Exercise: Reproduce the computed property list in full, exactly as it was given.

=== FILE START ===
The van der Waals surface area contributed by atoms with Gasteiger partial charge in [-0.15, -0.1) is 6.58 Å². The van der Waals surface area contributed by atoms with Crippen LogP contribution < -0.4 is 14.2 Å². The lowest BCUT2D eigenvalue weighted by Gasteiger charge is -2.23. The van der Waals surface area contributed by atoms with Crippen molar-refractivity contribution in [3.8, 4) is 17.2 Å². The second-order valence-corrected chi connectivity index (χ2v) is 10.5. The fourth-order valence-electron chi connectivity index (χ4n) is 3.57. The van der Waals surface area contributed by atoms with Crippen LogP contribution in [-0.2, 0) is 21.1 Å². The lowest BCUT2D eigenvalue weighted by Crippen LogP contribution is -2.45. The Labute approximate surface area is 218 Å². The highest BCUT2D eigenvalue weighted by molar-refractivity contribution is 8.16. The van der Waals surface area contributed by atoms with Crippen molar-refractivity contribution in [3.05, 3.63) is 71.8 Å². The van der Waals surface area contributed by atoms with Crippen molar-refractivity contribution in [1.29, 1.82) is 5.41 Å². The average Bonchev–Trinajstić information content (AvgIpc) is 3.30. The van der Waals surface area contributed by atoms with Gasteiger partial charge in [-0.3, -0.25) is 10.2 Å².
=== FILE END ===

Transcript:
The van der Waals surface area contributed by atoms with Gasteiger partial charge in [-0.15, -0.1) is 6.58 Å². The van der Waals surface area contributed by atoms with Crippen LogP contribution < -0.4 is 14.2 Å². The lowest BCUT2D eigenvalue weighted by Gasteiger charge is -2.23. The van der Waals surface area contributed by atoms with Crippen molar-refractivity contribution in [3.8, 4) is 17.2 Å². The second-order valence-corrected chi connectivity index (χ2v) is 10.5. The fourth-order valence-electron chi connectivity index (χ4n) is 3.57. The van der Waals surface area contributed by atoms with Crippen LogP contribution in [-0.2, 0) is 21.1 Å². The lowest BCUT2D eigenvalue weighted by Crippen LogP contribution is -2.45. The Labute approximate surface area is 218 Å². The highest BCUT2D eigenvalue weighted by molar-refractivity contribution is 8.16. The van der Waals surface area contributed by atoms with Crippen molar-refractivity contribution in [3.05, 3.63) is 71.8 Å². The van der Waals surface area contributed by atoms with Crippen molar-refractivity contribution in [1.29, 1.82) is 5.41 Å². The average Bonchev–Trinajstić information content (AvgIpc) is 3.30. The van der Waals surface area contributed by atoms with Gasteiger partial charge in [-0.3, -0.25) is 10.2 Å².